This is Robyn. She is our gorgeous, lovely 2 year old daughter from Macclesfield in Cheshire. She is a cheeky monkey but is a super strong fighter. Robyn suffered severe brain damage at birth and as a result now suffers from a list of medical conditions that dictate her daily life.
When I was 38 weeks pregnant with Robyn I’d felt her movements significantly reduce one day and by the early hours I hadn’t felt her so we went into the hospital to get monitored. Less than a couple of hours later Robyn was delivered by emergency cesarean section. She was very pale and had extremely low haemoglobin level. Haemoglobin carries the oxygen around the body, so we knew our baby was in a bad way. She was alive but very, very poorly. The doctors fought for hours giving her blood transfusion after blood transfusion and trying to figure out what had happened and what needed to be done to save our baby girl.
That afternoon I saw Robyn for the first time. She was in an incubator hooked up to machines with wires and tubes coming from all over her tiny body. Not quite how I’d pictured meeting my long awaited baby! But as soon as I spoke she started to try and move her eyes open. I knew from that moment what a fighter she was and how strong she was, and continues to be!
Soon after that brief moment she was transferred to a more specialised hospital 50 miles away, where they had the equipment and expertise to help Robyn. The days were a blur of worry and trauma, but with each hour Robyn grew stronger and seemed to fight a little harder.
We learnt that Robyn had suffered from a foetal maternal haemorrhage, which is where her blood leaked through the placenta into my own blood stream. This had caused hypoxic ischemic encephalopathy (HIE), which basically means lack of oxygen to the brain causing severe brain damage – grade 2.
When Robyn was a few days old she had an MRI scan which confirmed the brain damage, mostly to the area of motor function. And although the doctors couldn’t tell us how effected Robyn would be we knew she would have difficulty using her body and life would be a struggle.
Life is challenging for Robyn but she works so hard and is doing far more than anyone had dared hoped for! She has spastic quadriplegic cerebral palsy, dystonia, visual impairment, microcephally, silent reflux and is globally delayed. She also has mixed tone with her cerebral palsy so her trunk and head control is very floppy. Robyn’s spasticity is in all 4 limbs which makes it very difficult for her to control them, especially her arms and hands. As a result of this Robyn cannot sit unaided, roll, crawl or walk. She is also non verbal (although if you know our Robyn you know she can make a huge amount of noise!). She does weight bear on her legs though (with my support holding her floppy body up!) and standing is one of her favourite things to do!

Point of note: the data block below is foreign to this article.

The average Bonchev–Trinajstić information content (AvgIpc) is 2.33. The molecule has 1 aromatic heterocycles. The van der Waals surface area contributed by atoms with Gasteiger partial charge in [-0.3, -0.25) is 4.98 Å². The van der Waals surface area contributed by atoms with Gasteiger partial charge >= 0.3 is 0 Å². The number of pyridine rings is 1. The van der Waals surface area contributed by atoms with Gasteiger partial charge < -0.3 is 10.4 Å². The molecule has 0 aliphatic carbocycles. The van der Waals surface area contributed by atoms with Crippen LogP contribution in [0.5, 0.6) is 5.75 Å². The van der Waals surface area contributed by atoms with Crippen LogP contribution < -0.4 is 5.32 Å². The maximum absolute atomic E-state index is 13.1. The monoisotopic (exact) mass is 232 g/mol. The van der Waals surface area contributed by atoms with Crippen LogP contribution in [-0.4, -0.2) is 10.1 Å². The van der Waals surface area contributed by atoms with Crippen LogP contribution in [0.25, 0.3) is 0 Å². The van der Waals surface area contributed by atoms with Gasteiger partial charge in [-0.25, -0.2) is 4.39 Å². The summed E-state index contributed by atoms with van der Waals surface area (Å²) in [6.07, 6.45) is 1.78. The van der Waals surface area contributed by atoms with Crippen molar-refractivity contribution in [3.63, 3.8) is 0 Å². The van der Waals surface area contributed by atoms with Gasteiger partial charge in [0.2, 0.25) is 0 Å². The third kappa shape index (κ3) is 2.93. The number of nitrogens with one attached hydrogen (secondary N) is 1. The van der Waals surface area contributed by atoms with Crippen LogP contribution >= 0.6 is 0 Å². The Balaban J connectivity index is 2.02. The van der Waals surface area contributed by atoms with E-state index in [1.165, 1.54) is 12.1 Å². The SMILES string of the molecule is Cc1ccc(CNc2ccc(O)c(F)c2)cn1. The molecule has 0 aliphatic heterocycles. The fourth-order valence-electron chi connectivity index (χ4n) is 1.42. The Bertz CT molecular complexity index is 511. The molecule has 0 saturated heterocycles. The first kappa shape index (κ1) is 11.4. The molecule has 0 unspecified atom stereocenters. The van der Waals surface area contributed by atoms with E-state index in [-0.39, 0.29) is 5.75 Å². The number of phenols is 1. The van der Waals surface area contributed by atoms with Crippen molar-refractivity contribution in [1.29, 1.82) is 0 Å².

Robyn is also super intelligent. Anyone who knows her can vouch that she does not miss a trick! She’s just a bit trapped in her broken body and this causes much frustration for her, and us of course!
She has to be supported at all times so needs specialised seating, and is getting very big and heavy to be carried around all day! The NHS have supplied us with basic equipment for Robyn which is amazing and she is making lots of progress but there are so many things that would benefit Robyn that are just so expensive.
We are fundraising for Just4Children to enable us to get some amazing equipment for Robyn which will hopefully benefit and improve her quality of life. We hope to fundraise over the next 3-5 years so as she grows and her needs change we might be in a better position to be able to get her what she needs, so we have set a target of £25,000. Right now our priorities for her are for a Mollii Suit, a P-pod chair – a supported comfy seating (less “strapped in” than her NHS chair) and a DMO Lycra suit which will help to support her trunk which would help her immensely with sitting. The suit is very tight fitting and Robyn will require a new one each time she has a growth spurt.
We’re not very good at asking for help, but we know what a huge difference these things will make to Robyn’s life and to make her more comfortable, but please know that every single penny we do manage to raise will be so gratefully received by not just us but by Robyn herself.
Thank you for taking the time to read Robyn’s story.